Melissa Jhunja places a half dozen mats in a circle, making sure to keep a path to the exit door clear. She’s setting up for a yoga class, but the space feels different than your typical studio: The lights are on, the exits visible at all times, and no music plays, since lyrics and even musical genres can spark a memory of past trauma.
Jhunja, who is a social worker in addition to a yoga teacher, has spent years working with prison inmates, teaching them asanas and meditation. That work inspired her to volunteer with Exhale to Inhale, a nonprofit that brings yoga to survivors of domestic violence in New York, Connecticut, and Los Angeles. Today she teaches yoga to survivors at women’s shelters and social service agencies. “Most of the women are trying to get out of a relationship, trying to rebuild their lives, or just trying to heal from trauma no matter where they are,” she says. “They’ve been uprooted, and this is a place where they start to heal and move forward.”
Exhale to Inhale has worked with more than 700 domestic violence and sexual assault survivors since it was founded in 2013, helping women feel stronger and more secure in their bodies in a setting that’s safe and nurturing. While the poses are similar to those in a traditional Hatha class, the cues are strategically designed to promote choice making, which can be empowering. “We use invitational language because victims of abuse experience a loss of power,” says Jhunja. “So it’s about slowly regaining that power with small choices, but they’re profound. I’ll say, ‘I invite you to stay in this posture one more breath, or do you want to come out when you’re ready?’ Everything is a practice in making choices.” Research has shown that when trauma victims have a regular yoga practice, including meditation, relaxation, and postures, they can experience a reduction in blood pressure and muscle tension, a decrease in physical symptoms and emotional distress, and an improvement in quality of life.
Jhunja’s weekly sessions are intimate; typically there are two to six women in a room. Sharika Valerio, 24, started taking the classes last winter. She was sexually and physically abused as a teen. “If I have tension in an area of my body, I really focus my breathing there during yoga,” says Valerio, who also goes to therapy once a week. “This is my safe space. I can go in, and no matter what I’m feeling, whether I’m depressed or upset or angry, I know I’ll feel better afterward.”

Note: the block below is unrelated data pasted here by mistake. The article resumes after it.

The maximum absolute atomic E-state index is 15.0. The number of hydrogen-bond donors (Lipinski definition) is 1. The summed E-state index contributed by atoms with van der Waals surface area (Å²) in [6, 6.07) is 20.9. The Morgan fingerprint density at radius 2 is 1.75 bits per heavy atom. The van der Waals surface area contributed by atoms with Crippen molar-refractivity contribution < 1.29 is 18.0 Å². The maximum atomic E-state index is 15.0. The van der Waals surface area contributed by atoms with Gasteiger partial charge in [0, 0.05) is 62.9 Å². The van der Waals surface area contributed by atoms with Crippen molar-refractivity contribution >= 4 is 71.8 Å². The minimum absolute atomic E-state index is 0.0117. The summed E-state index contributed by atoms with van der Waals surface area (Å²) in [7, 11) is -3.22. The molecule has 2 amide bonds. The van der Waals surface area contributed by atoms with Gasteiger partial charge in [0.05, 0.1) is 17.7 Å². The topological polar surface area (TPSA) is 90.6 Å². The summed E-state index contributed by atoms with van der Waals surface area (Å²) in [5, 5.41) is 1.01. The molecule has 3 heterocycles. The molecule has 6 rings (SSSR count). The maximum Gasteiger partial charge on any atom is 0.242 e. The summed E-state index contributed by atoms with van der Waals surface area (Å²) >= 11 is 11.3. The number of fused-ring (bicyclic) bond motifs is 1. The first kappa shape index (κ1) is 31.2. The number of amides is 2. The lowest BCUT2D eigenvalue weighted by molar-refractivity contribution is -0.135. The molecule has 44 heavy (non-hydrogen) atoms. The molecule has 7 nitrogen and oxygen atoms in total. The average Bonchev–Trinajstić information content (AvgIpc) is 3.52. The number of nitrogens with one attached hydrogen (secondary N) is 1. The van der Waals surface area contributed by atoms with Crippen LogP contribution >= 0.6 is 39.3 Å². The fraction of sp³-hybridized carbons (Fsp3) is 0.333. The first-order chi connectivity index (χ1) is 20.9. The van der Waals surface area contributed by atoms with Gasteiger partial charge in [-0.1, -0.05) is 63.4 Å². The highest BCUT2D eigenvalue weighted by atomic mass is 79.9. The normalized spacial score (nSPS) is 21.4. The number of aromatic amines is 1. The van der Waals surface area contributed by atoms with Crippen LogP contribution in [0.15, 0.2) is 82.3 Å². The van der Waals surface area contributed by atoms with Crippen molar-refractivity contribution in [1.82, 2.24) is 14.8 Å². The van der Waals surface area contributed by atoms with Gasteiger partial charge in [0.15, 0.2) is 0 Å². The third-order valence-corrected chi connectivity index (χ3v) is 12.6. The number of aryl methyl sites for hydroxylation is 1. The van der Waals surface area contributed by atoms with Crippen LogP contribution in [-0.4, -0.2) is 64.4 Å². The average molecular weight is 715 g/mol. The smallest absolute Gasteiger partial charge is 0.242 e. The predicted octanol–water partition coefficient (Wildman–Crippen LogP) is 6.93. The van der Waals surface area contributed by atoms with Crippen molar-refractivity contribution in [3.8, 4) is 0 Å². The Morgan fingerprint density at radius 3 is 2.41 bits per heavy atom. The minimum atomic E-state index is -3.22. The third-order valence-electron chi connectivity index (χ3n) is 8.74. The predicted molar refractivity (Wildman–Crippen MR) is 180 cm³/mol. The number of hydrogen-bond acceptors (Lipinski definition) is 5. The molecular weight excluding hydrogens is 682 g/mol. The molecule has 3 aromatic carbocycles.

Courtesy of Melissa Jhunja
Beyond an emotional lift, students learn physical skills that can help them through tough moments outside the studio. “If a student has a memory associated with sexual trauma, it can cause physical symptoms,” says Jhunja. “The breathing techniques the women learn in yoga can help them when they experience discomfort, whether it’s tension or pain.”
For the women who enter Jhunja’s class, this kind of transformation is not unusual. “They think it’s about bending and twisting yourself backward,” she says, “but slowly they realize it’s not about that at all.”
Here are four more amazing organizations using physical activity in creative, effective ways. They need your help to reach even more people.
Back on My Feet
Shelters and residential facilities in 12 cities have teamed up with this innovative org to offer staff- and volunteer-led runs for homeless men and women. The idea? That moving forward one step at a time can build momentum in daily life. Participants can become eligible for educational support, job-training services, employment referrals, and more.
How to help Run with a team in your area or raise money through fund-raising. backonmyfeet.org
Challenged Athletes Foundation
This group eliminates financial obstacles for aspiring athletes who have physical disabilities. Funding grants allow the group to purchase equipment, such as hand cycles, mono skis, and sports prostheses as well as cover training costs and competition expenses.
How to help Fund-raise through a variety of year-round events, like triathlons, cycling competitions, and more. challengedathletes.org
Sail to Prevail
People with disabilities get the experience of skippering on the open water with this program, which offers one-on-one and group lessons in small adapted boats. Participants gain confidence as they master different skills and become more comfortable in a new environment.
How to help Post and share the program with your social channels—the nonprofit relies largely on referrals and word-of-mouth recommendations to fill its sessions. sailtoprevail.org
This grassroots project, which targets kids who are 5 to 17 years old, first brought its vision of education and emotional development through skateboarding to Kabul in 2007. It’s now an award-winning NGO with projects in Afghanistan, Cambodia, and South Africa. The goal is to nurture every child’s leadership skills.
How to help Donate to the cause, host a fund-raiser, or volunteer in the office at their Berlin headquarters. skateistan.org